THE KEOGH FAMILY has become one of Ireland’s most prominent ‘luxury crisp’ makers over the past few years.
The farming clan, based in north county Dublin, claims to have been producing potatoes in the country for over two centuries.
However a few years ago the firm decided to branch out and start making crisps in unusual flavours, such as chilli and red pepper, as well as the usual staples like cheese and onion.
As part of a new Fora behind-the-scenes series on Irish manufacturing, we decided to take a look at how the business makes its savoury snacks.
The company does almost everything at its base in north Dublin, where it grows potatoes in a nearby field before they are hand-cooked and made into crisps in its factory.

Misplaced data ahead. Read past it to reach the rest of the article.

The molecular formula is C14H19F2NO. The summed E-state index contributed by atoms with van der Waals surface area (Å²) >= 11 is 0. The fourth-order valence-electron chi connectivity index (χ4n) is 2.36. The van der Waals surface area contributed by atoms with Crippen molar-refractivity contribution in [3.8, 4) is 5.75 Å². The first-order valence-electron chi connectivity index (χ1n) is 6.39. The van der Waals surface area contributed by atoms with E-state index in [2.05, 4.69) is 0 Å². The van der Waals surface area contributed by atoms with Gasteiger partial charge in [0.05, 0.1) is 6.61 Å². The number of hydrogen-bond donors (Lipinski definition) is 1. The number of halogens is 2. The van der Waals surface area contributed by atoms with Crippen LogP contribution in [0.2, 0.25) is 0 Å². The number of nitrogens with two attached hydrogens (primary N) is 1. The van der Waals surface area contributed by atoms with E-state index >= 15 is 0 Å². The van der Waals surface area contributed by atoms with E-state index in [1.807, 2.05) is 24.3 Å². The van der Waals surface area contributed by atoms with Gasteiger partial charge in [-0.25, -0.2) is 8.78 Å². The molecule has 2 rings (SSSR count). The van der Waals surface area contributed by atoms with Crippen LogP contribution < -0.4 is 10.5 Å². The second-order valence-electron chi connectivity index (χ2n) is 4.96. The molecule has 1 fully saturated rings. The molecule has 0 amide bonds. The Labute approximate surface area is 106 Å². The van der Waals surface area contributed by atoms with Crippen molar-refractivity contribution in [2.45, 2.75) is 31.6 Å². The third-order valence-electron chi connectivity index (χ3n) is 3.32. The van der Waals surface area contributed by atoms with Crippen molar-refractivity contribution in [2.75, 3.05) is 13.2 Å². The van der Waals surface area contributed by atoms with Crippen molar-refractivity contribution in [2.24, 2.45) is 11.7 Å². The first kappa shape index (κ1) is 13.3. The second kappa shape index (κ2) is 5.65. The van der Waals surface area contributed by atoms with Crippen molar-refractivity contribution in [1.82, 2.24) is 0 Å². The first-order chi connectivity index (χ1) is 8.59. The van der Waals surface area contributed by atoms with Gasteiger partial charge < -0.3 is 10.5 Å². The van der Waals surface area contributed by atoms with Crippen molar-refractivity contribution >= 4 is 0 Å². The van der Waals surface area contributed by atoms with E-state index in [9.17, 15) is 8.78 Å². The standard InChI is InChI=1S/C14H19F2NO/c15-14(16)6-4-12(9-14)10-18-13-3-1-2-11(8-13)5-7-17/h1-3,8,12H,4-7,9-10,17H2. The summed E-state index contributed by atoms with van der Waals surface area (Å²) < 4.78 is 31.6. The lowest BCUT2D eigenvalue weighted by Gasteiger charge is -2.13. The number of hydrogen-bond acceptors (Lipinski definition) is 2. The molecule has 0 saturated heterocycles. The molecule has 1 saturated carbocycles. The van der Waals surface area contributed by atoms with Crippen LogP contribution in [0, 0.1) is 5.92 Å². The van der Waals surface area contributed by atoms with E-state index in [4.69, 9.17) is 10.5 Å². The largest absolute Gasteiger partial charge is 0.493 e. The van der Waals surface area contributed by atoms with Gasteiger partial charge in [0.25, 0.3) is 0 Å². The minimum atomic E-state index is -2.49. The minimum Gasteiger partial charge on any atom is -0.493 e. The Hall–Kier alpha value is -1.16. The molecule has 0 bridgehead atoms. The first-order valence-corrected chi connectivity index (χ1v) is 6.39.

General manager Tom Keogh agreed to show us every stage of the process, from crop to crisp, of how it makes its shamrock and sour cream flavour.
The move into making crisps has paid off for the Keogh family. Its snacks business has reported steady profits since its inception in 2011, but it saw a big spike in 2015.
That year the firm almost doubled its profits to just over €380,000, bringing its accumulated profits to more than €1 million.
The firm exports to more than a dozen countries, and sells as far abroad as Dubai in the Middle East.
It recently launched its new ‘crinkle cut’ range as it looks to continue to grow its share of Ireland’s crisp market.